Experimental Brain Research

, Volume 188, Issue 3, pp 457–463 | Cite as

Trunk antagonist co-activation is associated with impaired neuromuscular performance

  • N. Peter Reeves
  • Jacek Cholewicki
  • Theodore Milner
  • Angela S. Lee
Research Article

Abstract

The goal of this paper was to determine if trunk antagonist activation is associated with impaired neuromuscular performance. To test this theory, we used two methods to impair neuromuscular control: strenuous exertions and fatigue. Force variability (standard deviation of force signal) was assessed for graded isometric trunk exertions (10, 20, 40, 60, 80% of max) in flexion and extension, and at the start and end of a trunk extensor fatiguing trial. Normalized EMG signals for five trunk muscle pairs (RA rectus abdominis, EO external oblique, IO internal oblique, TE thoracic erector spinae, and LE lumbar erector spinae) were collected for each graded exertion, and at the start and end of a trunk extensor fatiguing trial. Force variability increased for more strenuous exertions in both flexion (P < 0.001) and extension (P < 0.001), and after extensor fatigue (P < 0.012). In the flexion direction, both antagonist muscles (TE and LE) increased activation for more strenuous exertions (P < 0.001). In the extension direction, all antagonist muscles except RA increased activation for more strenuous exertions (P < 0.05) and following fatigue (P < 0.01). These data demonstrate a strong relationship between force variability and antagonistic muscle activation, irrespective of where this variability comes from. Such antagonistic co-activation increases trunk stiffness with the possible objective of limiting kinematic disturbances due to greater force variability.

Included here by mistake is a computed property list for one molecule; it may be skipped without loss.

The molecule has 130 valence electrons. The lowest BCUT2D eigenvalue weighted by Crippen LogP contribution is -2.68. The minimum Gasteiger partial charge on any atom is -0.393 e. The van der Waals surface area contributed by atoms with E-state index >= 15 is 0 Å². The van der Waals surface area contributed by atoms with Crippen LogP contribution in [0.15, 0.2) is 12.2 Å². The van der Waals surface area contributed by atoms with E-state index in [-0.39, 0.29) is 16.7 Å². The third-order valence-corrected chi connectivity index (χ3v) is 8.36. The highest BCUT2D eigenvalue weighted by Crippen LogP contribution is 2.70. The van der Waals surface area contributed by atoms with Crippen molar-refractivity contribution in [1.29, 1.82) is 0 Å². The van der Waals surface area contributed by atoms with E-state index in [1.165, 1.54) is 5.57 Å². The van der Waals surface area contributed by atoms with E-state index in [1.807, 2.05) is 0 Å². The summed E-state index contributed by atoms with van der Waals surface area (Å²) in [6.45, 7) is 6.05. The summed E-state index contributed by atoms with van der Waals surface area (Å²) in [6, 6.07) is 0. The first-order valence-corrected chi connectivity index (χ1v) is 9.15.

Keywords

Isometric trunk exertion Trunk muscle recruitment Force variability Fatigue Spine stability 

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Copyright information

© Springer-Verlag 2008

Authors and Affiliations

  • N. Peter Reeves
    • 1
  • Jacek Cholewicki
    • 1
  • Theodore Milner
    • 2
  • Angela S. Lee
    • 1
  1. 1.Center for Orthopedic Research, Osteopathic Surgical Specialties, College of Osteopathic MedicineMichigan State University, Ingham Regional Orthopedic HospitalLansingUSA
  2. 2.Department of Kinesiology and Physical EducationMcGill UniversityMontrealCanada

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